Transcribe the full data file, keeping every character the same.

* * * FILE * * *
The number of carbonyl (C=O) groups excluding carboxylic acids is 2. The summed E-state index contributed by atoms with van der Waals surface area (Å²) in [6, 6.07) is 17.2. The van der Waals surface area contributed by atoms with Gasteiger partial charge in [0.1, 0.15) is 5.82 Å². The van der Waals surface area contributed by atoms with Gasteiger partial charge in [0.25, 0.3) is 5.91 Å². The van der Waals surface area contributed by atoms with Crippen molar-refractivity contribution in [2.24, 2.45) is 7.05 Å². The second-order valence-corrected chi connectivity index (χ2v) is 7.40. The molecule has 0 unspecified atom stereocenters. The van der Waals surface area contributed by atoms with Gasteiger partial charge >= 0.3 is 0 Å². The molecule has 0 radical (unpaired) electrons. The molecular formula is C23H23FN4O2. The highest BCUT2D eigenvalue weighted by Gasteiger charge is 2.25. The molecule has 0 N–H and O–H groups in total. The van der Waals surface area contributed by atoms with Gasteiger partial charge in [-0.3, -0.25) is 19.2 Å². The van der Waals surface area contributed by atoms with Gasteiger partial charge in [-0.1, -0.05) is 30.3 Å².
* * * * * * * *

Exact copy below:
The number of carbonyl (C=O) groups excluding carboxylic acids is 2. The summed E-state index contributed by atoms with van der Waals surface area (Å²) in [6, 6.07) is 17.2. The van der Waals surface area contributed by atoms with Gasteiger partial charge in [0.1, 0.15) is 5.82 Å². The van der Waals surface area contributed by atoms with Gasteiger partial charge in [0.25, 0.3) is 5.91 Å². The van der Waals surface area contributed by atoms with Crippen molar-refractivity contribution in [2.24, 2.45) is 7.05 Å². The second-order valence-corrected chi connectivity index (χ2v) is 7.40. The molecule has 0 unspecified atom stereocenters. The van der Waals surface area contributed by atoms with Gasteiger partial charge >= 0.3 is 0 Å². The molecule has 0 radical (unpaired) electrons. The molecular formula is C23H23FN4O2. The highest BCUT2D eigenvalue weighted by Gasteiger charge is 2.25. The molecule has 0 N–H and O–H groups in total. The van der Waals surface area contributed by atoms with Gasteiger partial charge in [-0.3, -0.25) is 19.2 Å². The van der Waals surface area contributed by atoms with Gasteiger partial charge in [-0.1, -0.05) is 30.3 Å².